Baseball players change a lot. Everyone knows this; only an idiot would begin a piece by reiterating it. The reasons behind these modifications, though, aren't always clear, and baseball fans (especially the analytic-minded ones) can often
waste spend a lot of time pondering them.
For Gio Gonzalez, the 2015 season has brought mixed results. On the one hand, he presently owns the highest qualified ERA- of his career, at 123. On the other hand, his FIP- ranks 11th in the NL and his xFIP- 10th. We'll discuss the former facet of his current campaign in a moment, but for now we'll focus on the latter. Since 2010, when Gonzalez first qualified for the ERA title, his xFIP- has stayed in the mid-90s, with a flukish dip slightly below 80 in 2012. This metric has gauged his skill as that of an above-average, #3-ish starter. How has he made the leap from there to possible #1?
First, let's look at Gonzalez over that first five-year span. In that time, he struck out 23.2 percent of the batters he faced, in the 89th percentile among fellow qualifiers. He also accumulated ground balls on 46.9 percent of the balls in play against him, good enough for the 62nd percentile. So he fanned a superb amount of batters and netted a decent rate of grounders to go with them.
That recipe has disappeared in 2015 in favor of a wholly different one. Across his 59.0 innings thus far, Gonzalez has a (comparatively) mediocre 21.9 percent K rate, which translates to the 56th percentile. However, he's made up for that with a 56.3 percent ground ball rate, giving him a 94th percentile rank. In other words, he now receives grounders from a superb amount of batters and nets a decent rate of strikeouts to go with them.
The causes for this change don't take much digging to find. For the first five full years of Gonzalez's career, the four-seam fastball served as his primary pitch with the sinker there to supplement it. Year six has seen that trend flip:
Suddenly, Gonzalez is a sinkerballer who backs the eponymous pitch up with a regular heater. Because batters whiff at four seamers far more often than they do at sinkers, the absence of the former takes some strikeouts away from Gonzalez, for which he compensates with the additional grounders netted by the sinker.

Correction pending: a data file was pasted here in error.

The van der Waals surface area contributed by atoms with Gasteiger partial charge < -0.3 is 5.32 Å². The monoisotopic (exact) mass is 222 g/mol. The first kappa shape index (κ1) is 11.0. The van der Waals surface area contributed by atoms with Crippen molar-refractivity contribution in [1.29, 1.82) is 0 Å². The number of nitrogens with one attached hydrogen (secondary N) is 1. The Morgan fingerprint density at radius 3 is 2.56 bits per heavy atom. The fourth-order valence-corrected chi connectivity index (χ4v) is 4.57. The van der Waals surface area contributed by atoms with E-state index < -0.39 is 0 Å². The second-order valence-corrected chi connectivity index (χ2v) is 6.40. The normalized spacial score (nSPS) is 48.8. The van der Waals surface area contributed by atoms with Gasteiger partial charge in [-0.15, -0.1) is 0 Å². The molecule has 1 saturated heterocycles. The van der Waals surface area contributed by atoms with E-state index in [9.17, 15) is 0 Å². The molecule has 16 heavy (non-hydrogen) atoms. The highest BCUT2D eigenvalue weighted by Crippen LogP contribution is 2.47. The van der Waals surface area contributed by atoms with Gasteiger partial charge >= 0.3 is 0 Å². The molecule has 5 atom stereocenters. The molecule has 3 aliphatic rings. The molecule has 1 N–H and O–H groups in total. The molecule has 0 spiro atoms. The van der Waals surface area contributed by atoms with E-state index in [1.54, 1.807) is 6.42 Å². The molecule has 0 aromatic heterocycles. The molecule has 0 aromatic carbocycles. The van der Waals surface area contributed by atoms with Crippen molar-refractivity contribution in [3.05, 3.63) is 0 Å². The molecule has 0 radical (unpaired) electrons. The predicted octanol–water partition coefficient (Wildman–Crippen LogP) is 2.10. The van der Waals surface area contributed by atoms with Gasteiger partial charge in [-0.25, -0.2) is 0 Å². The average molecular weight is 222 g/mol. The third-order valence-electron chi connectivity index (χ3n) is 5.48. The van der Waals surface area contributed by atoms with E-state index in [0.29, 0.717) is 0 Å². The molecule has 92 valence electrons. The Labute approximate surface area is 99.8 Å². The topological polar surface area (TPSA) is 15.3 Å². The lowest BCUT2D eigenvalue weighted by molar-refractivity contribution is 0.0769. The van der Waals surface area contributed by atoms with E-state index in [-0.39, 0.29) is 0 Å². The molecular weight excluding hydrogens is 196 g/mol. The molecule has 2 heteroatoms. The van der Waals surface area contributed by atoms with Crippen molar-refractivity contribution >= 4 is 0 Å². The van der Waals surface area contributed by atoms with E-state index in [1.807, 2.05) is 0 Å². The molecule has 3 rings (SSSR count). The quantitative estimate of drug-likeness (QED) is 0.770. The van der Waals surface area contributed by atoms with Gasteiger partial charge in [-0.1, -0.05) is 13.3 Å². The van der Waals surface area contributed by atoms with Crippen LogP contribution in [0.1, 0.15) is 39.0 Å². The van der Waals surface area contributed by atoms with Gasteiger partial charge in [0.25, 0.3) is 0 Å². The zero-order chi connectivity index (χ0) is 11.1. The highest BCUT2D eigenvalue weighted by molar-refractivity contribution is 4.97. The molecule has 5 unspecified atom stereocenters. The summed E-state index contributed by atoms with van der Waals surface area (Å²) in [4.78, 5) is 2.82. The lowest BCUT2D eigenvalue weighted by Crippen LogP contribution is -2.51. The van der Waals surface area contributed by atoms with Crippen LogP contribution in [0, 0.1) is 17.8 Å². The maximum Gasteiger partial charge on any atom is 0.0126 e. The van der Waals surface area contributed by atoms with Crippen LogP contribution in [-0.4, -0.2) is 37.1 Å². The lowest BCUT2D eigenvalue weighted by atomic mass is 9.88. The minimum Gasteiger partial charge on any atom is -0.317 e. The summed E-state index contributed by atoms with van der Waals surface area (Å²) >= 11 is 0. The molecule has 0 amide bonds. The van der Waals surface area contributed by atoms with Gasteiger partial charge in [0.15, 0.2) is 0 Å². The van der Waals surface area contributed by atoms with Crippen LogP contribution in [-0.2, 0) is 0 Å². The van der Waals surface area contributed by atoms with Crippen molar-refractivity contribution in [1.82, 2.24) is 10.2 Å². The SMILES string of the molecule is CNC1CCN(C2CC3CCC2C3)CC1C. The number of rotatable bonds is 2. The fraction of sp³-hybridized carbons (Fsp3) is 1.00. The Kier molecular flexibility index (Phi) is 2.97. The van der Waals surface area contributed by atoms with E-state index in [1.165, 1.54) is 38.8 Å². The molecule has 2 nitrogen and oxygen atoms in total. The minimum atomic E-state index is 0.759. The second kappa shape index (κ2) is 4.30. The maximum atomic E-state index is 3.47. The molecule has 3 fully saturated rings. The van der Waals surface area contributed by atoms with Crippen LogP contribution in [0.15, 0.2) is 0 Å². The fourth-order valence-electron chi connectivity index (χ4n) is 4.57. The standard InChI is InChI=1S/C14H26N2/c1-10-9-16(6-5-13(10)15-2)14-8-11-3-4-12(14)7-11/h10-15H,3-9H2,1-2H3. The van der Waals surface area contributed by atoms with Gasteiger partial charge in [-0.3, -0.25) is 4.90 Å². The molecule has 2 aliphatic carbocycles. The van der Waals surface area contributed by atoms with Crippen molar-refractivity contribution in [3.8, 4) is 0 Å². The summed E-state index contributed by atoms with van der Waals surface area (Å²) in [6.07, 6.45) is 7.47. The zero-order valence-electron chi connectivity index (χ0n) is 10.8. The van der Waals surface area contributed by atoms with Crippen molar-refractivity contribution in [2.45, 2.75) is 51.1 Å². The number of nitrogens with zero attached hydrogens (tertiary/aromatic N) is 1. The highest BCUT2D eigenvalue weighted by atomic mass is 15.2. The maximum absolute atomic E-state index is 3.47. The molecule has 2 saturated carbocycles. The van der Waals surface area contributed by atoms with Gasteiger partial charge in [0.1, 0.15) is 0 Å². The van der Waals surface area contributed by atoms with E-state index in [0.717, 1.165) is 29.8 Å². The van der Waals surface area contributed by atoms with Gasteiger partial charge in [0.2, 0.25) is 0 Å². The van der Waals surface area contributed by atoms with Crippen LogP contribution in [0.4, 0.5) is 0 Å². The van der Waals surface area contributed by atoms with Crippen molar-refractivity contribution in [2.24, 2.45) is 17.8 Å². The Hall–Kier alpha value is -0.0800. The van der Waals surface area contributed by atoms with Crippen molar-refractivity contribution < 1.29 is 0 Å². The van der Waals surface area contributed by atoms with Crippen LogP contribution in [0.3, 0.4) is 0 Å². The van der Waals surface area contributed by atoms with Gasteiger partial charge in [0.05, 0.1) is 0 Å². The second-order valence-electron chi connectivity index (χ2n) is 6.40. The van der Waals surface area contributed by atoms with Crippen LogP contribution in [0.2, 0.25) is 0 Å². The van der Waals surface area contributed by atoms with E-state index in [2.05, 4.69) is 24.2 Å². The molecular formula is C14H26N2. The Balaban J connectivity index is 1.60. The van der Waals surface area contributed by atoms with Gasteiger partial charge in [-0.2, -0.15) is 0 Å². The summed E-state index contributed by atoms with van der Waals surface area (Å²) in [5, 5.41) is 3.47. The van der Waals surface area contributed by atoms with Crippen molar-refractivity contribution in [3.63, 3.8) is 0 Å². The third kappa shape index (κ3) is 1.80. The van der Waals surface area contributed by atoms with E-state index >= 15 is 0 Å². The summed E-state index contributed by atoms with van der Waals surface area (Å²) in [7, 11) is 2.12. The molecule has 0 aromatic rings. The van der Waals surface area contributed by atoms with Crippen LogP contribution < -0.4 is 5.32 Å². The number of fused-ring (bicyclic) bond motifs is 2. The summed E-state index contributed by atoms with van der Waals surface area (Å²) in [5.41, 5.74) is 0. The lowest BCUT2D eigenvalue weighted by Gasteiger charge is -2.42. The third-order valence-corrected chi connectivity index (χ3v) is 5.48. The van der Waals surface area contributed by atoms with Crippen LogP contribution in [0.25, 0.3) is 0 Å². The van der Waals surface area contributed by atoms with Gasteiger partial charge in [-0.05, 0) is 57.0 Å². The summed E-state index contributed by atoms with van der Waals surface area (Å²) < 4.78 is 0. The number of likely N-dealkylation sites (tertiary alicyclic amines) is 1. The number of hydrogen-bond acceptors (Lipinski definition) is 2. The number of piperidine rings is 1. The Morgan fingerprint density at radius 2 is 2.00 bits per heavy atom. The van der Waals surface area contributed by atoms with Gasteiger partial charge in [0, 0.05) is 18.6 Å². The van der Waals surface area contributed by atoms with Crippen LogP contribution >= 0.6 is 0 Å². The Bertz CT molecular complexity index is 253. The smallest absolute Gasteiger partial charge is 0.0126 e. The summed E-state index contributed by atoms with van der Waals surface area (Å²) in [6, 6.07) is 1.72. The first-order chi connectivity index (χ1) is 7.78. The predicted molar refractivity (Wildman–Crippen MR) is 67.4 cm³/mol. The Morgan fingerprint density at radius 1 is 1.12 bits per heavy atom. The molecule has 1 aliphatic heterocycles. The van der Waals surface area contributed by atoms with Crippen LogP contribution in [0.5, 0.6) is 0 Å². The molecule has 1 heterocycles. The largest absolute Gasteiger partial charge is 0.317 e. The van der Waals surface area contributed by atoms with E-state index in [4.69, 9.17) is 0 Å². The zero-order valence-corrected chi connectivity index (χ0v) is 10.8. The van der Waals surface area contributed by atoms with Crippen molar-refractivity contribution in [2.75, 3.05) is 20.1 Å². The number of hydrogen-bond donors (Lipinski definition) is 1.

Pitch selection doesn't account for the entirety of Gonzalez's alteration, though. His location has also shifted downward, even on his non-dropping pitches:
Low pitches result in fewer swinging strikes and also tend to stay on the ground when put in play. This, along with the repertoire adjustment, has effected Gonzalez's transformation.
By his peripherals, Gonzalez has never pitched better than he has to start 2015. But the question remains: Why would he revise himself in this manner? He certainly didn't struggle beforehand, and more importantly, he consistently demonstrated the capacity to outperform his estimators. The aforementioned 92 xFIP-? That accompanied an 82 ERA-, which graded him as a marquee starter. Compare that to his current 123 ERA-, which borders on replacement level.
Gonzalez hasn't yet pitched 60 innings in 2015, and he compiled more than 900 in the preceding five seasons, so the sample size matters here. As the year progresses, his .379 BABIP will come down to earth, and so will his ERA. Nevertheless, we shouldn't expect him to prevent scoring like he once did. Heavy ground ball pitchers tend to underperform their peripheral statistics; as such, Gonzalez will probably meet a similar fate. Plus, his teammates won't help his transition: Washington's infielders have a combined -3.3 UZR and -8 DRS in the present season. (For what it's worth, the outfielders have fielded poorly as well, with -1.3 UZR and -7 DRS in their 1320.0 innings.) With this team behind him, and this profile guiding him, Gonzalez will be lucky to post an above-average ERA — and that's assuming the ground balls don't regress away.
Like most baseball players, Gonzalez has evolved for the new season. Unlike most players, Gonzalez doesn't seem to have much justification for this change, and the coming months presumably won't help his case. Ground balls for strikeouts can sometimes be a worthwhile exchange, but in this case, it probably will end up a regrettable one.
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All data current as of June 1st.
Ryan Romano is an editor for Beyond the Box Score. He also writes about the Orioles on Camden Depot and on Camden Chat that one time. Follow him on Twitter at @triple_r_ if you enjoy angry tweets about Maryland sports.